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The e-retailer is killing three birds with one stone—responsive design.
Responding to increasing traffic from smartphones and tablets, web-only home improvement retailer CPO Commerce Inc. has launched responsive web design versions of all 46 of its commerce sites. Had it opted for the more traveled path in mobile commerce, its 46 e-commerce sites would have exploded to 138 sites, equally divided between desktops, tablets and smartphones.
CPO Commerce executives saw responsive design as a life-saver as their tablet traffic jumped 40% in 2013 to date over the same period in 2012 and their smartphone traffic leaped 30% for the same periods.
“Retail is going mobile, screen sizes are constantly changing, and we had to respond,” says Jeff Emmons, vice president of e-commerce at CPO Commerce, No. 248 in the 2013 Internet Retailer Top 500 Guide.
In the summer, CPO Commerce, which offers sites dedicated to popular manufacturers plus the flagship CPOOutlets.com, set a team of six design and technology staffers to take the company responsive in less than four months, aiming for a launch in time for the 2013 holiday shopping season.
Responsive design offers web retailers a more efficient and less expensive alternative to building and maintaining a desktop site, tablet site and smartphone site, some retailers and design experts say. There are two styles of responsive design: pure and hybrid. Pure responsive design packages all the content needed to render a site for desktops, a site for tablets and a site for smartphones into one jumbo file that a retailer’s servers send to a client device, where the web browser identifies the size of the screen and pulls from the file the content it needs to build a site that fits that screen. With hybrid responsive, also known as responsive with server-side capabilities or RESS, a retailer’s servers detect the client device screen size and web browser capabilities, then only sends to the client browser the content needed to build a site to fit that screen and browser.
CPO Commerce went with the pure responsive approach—but only as a stepping stone to developing hybrid responsive sites.
“Although a hybrid approach is preferred because of performance benefits, the added development time would have prevented us from finalizing the project before the 2013 holiday shopping season,” says Alex Martinez, senior design manager at CPO Commerce.
Indeed, the biggest downside to pure responsive is that it can slow page loads to mobile devices over wireless networks. That’s because it’s initially sending one huge file with everything needed to render a site on three different devices. But retailers with pure responsive sites are finding ways around this problem.
CPO Commerce is compressing images for transit so they are as light in kilobytes as possible without sacrificing image quality. It also is using Cascading Style Sheets sprites. CSS is a mark-up language used to define pages and denote where elements appear on a page. A CSS sprite is a web programming technique that enables multiple images to be saved as one, thus reducing the number of web server calls required, which speeds page loads.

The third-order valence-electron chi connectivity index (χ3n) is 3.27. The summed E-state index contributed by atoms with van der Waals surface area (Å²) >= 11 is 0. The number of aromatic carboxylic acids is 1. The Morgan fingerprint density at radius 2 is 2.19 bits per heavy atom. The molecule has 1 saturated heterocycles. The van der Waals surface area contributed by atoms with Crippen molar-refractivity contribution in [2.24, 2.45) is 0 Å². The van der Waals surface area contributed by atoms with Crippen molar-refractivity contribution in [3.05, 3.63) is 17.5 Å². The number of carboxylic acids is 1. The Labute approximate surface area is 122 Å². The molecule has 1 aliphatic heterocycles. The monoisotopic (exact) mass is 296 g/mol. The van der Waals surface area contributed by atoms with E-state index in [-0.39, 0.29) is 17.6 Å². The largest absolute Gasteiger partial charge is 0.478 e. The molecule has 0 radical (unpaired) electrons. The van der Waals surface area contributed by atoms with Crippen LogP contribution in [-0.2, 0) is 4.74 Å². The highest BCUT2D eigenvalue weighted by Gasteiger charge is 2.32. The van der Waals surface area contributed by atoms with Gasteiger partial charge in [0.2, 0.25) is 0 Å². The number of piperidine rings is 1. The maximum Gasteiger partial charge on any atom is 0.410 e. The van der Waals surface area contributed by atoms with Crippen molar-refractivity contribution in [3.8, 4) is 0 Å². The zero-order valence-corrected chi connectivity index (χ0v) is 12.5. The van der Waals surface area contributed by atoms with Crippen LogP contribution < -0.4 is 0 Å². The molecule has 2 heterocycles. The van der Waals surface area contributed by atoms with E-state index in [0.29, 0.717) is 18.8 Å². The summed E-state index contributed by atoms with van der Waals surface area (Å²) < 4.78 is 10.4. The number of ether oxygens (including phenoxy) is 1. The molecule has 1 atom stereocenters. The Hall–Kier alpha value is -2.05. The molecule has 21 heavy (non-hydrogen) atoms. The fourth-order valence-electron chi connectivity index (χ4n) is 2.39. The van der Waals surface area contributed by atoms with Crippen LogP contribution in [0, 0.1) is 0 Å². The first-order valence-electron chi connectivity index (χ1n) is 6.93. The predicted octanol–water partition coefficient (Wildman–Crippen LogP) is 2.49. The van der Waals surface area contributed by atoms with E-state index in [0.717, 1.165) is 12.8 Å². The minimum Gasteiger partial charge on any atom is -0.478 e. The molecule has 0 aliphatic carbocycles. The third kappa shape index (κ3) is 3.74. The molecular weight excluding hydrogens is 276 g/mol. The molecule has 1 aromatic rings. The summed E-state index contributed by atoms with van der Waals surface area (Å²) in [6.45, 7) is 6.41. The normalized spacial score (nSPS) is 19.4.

When switching its 46 sites to responsive design, CPO Commerce made sure its merchandisers had their say in the new design. “They helped figure out the look and feel of the site and how products are merchandised,” says Emmons. “We held bi-weekly meetings and included representatives from merchandising, marketing and site operations.”
An invisible member of any retailer’s responsive design team is Google, which last year encouraged retailers catering to mobile shoppers to adopt responsive design. Some experts believe responsive sites will appear higher in natural search rankings. This is because when a site only has one URL per page (as is the case in responsive) versus three or more URLs per page (with separate sites for various devices), Google can give all ranking credit to the one URL rather than split credit between various sites. Google also wants to send its searchers to sites that will provide them with the best experience for the device they’re using; Google says responsive ensures that.
Martinez estimates it cost CPO Commerce on average around $50,000 per site to go responsive, for a grand total of $2.3 million. Retailers who have recently sent out requests for proposals to vendors for building tablet-optimized sites and smartphone-optimized m-commerce sites tell Internet Retailer quotes average just under $200,000 combined for both sites. That would have bumped up CPO Commerce’s bill to $9.2 million for its 46 sites, a difference of $6.9 million.
459 of the merchants in the 2014 Internet Retailer Mobile 500 have m-commerce sites for smartphones, 34 have tablet-optimized sites, and 39 have responsive web design sites. A year earlier, only a handful of merchants had a responsive design site.
Changing consumer behavior is driving more retailers toward responsive design. In 2013, mobile became the predominant way shoppers interact with e-retail: 44% of time spent with online retail occurred on a smartphone and 11% on a tablet, according to web measurement firm comScore Inc. Google research shows that 85% of online shoppers start shopping on one device and finish on another.